The new EU CyberSecurity Act

Or how to prevent the EU from becoming the worlds largest botnet honeypot

Hans de Raad

Playlists: 'osc18' videos starting here / audio / related events

Fibre to the home opens numerous interesting possibilities for both bona-fide and not so bona-fide use cases.
Having your espresso machine or refrigerator being part of a multi-million device botnet which is attacking critical infrastructure might not necessarily be your first association when zipping your early morning caffeine fix.
Not only might this notion be somewhat disruptive for your early morning zen-moment, you might also be held legally accountable for these actions as it is actually your home network participating in an international attack wreaking havoc on, let’s say, the healthcare information system of a close NATO ally.
Nowadays there is zero quality control being enforced over internet connected devices in general. But the EU (and US) have decided this somewhat naive approach should come to an end.

A new directive (NIS, Directive on the Security of Network and Information Systems) comes into effect. Especially for branches active in the development of internet connected devices with a direct application in the “quality of life improvement” domain, this will be something to look out for:
Medical devices
Automotive
Domotica

This new directive includes the ambition of implementing a certification scheme for IT systems and devices, this scheme will be based on the existing ISO 15408 standard:

“ISO/IEC 15408-1:2009 establishes the general concepts and principles of IT security evaluation and specifies the general model of evaluation given by various parts of ISO/IEC 15408 which in its entirety is meant to be used as the basis for evaluation of security properties of IT products.”

What does this standard encompass? What does open-source and free software have to do with this?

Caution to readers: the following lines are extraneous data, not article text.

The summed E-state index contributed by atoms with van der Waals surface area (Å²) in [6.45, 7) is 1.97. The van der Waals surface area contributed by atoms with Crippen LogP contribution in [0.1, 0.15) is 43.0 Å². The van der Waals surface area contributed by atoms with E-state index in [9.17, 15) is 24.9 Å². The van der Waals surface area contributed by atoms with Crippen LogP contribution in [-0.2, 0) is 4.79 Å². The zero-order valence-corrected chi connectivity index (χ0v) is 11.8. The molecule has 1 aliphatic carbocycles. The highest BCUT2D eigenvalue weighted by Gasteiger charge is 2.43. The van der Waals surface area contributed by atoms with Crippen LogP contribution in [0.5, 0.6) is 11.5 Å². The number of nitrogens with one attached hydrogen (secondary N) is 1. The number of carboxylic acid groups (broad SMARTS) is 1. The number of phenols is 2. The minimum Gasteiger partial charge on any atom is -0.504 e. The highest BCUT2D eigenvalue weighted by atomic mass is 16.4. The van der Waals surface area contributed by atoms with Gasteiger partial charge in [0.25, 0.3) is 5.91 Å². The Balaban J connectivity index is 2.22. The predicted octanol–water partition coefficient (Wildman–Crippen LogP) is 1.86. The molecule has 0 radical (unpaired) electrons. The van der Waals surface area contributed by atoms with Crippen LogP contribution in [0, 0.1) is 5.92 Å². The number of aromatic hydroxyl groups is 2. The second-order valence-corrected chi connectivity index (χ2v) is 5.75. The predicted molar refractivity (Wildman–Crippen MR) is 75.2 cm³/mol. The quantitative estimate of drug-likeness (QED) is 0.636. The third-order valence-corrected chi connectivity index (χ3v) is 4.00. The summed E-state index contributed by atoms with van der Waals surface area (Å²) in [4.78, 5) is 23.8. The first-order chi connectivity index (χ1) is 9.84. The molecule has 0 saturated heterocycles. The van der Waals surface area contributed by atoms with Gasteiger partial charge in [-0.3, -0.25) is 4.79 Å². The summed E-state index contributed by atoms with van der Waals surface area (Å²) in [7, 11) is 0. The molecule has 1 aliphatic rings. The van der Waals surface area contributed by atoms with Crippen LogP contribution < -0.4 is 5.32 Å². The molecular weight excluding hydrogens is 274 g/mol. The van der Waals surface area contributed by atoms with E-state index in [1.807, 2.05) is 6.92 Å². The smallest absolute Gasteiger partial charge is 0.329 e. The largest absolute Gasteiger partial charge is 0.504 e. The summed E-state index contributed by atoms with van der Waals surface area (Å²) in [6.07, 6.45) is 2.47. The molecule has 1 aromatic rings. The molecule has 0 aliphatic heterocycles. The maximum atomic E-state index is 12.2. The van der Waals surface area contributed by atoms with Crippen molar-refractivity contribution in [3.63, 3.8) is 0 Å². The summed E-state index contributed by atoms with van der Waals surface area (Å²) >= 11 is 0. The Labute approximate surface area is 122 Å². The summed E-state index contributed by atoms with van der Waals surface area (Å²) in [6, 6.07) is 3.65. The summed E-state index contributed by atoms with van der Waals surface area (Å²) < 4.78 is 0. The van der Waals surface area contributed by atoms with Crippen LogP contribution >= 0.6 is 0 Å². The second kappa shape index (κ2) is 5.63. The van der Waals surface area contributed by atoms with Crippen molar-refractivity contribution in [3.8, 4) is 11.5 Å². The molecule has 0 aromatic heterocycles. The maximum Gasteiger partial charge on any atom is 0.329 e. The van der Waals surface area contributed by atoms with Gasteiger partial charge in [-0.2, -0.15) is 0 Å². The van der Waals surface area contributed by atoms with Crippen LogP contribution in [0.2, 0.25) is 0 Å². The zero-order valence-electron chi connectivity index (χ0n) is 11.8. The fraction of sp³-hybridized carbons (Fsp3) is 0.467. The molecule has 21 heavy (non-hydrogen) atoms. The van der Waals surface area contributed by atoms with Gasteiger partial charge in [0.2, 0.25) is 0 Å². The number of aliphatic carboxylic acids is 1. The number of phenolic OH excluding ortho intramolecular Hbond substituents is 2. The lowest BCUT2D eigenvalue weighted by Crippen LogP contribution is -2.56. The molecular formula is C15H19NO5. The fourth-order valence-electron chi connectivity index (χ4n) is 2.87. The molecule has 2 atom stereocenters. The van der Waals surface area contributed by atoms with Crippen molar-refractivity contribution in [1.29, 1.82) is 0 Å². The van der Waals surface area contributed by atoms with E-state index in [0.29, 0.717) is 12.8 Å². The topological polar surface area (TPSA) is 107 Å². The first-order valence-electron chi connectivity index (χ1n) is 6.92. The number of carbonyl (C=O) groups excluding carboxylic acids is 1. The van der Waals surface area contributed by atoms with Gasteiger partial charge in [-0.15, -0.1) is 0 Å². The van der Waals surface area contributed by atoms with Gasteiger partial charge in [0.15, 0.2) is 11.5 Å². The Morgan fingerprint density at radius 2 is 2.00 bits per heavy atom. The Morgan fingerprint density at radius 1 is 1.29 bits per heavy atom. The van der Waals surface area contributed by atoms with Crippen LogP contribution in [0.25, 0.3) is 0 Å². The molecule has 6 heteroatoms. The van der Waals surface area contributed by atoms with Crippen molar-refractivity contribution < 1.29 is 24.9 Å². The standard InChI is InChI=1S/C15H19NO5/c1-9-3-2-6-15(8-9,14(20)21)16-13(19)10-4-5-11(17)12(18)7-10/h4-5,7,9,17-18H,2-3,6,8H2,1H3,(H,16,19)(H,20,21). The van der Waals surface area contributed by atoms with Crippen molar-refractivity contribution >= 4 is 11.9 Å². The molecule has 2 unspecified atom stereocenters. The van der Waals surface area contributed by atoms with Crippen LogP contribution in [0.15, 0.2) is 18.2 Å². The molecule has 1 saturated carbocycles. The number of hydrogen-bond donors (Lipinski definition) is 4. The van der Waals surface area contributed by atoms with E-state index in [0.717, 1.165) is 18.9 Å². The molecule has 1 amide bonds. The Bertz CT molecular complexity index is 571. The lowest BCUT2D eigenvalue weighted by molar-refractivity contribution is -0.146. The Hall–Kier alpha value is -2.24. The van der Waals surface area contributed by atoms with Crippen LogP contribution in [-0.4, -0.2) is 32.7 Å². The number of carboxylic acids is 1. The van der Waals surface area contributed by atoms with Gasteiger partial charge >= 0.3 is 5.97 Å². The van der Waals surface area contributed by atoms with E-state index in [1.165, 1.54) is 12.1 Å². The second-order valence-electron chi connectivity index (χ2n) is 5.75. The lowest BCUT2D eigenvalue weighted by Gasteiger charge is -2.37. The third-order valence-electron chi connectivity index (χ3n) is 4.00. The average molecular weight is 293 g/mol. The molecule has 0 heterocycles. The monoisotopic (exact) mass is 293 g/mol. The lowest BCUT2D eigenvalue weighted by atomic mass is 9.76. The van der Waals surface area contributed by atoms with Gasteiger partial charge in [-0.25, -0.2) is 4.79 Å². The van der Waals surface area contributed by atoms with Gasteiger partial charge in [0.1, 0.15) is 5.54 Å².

Let’s have a closer look in this talk!

Fibre to the home opens numerous interesting possibilities for both bona-fide and not so bona-fide use cases.
Having your espresso machine or refrigerator being part of a multi-million device botnet which is attacking critical infrastructure might not necessarily be your first association when zipping your early morning caffeine fix.
Not only might this notion be somewhat disruptive for your early morning zen-moment, you might also be held legally accountable for these actions as it is actually your home network participating in an international attack wreaking havoc on, let’s say, the healthcare information system of a close NATO ally.
Nowadays there is zero quality control being enforced over internet connected devices in general. But the EU (and US) have decided this somewhat naive approach should come to an end.

A new directive (NIS, Directive on the Security of Network and Information Systems) comes into effect. Especially for branches active in the development of internet connected devices with a direct application in the “quality of life improvement” domain, this will be something to look out for:
Medical devices
Automotive
Domotica

This new directive includes the ambition of implementing a certification scheme for IT systems and devices, this scheme will be based on the existing ISO 15408 standard:

“ISO/IEC 15408-1:2009 establishes the general concepts and principles of IT security evaluation and specifies the general model of evaluation given by various parts of ISO/IEC 15408 which in its entirety is meant to be used as the basis for evaluation of security properties of IT products.”

What does this standard encompass? What does open-source and free software have to do with this?

Let’s have a closer look in this talk!

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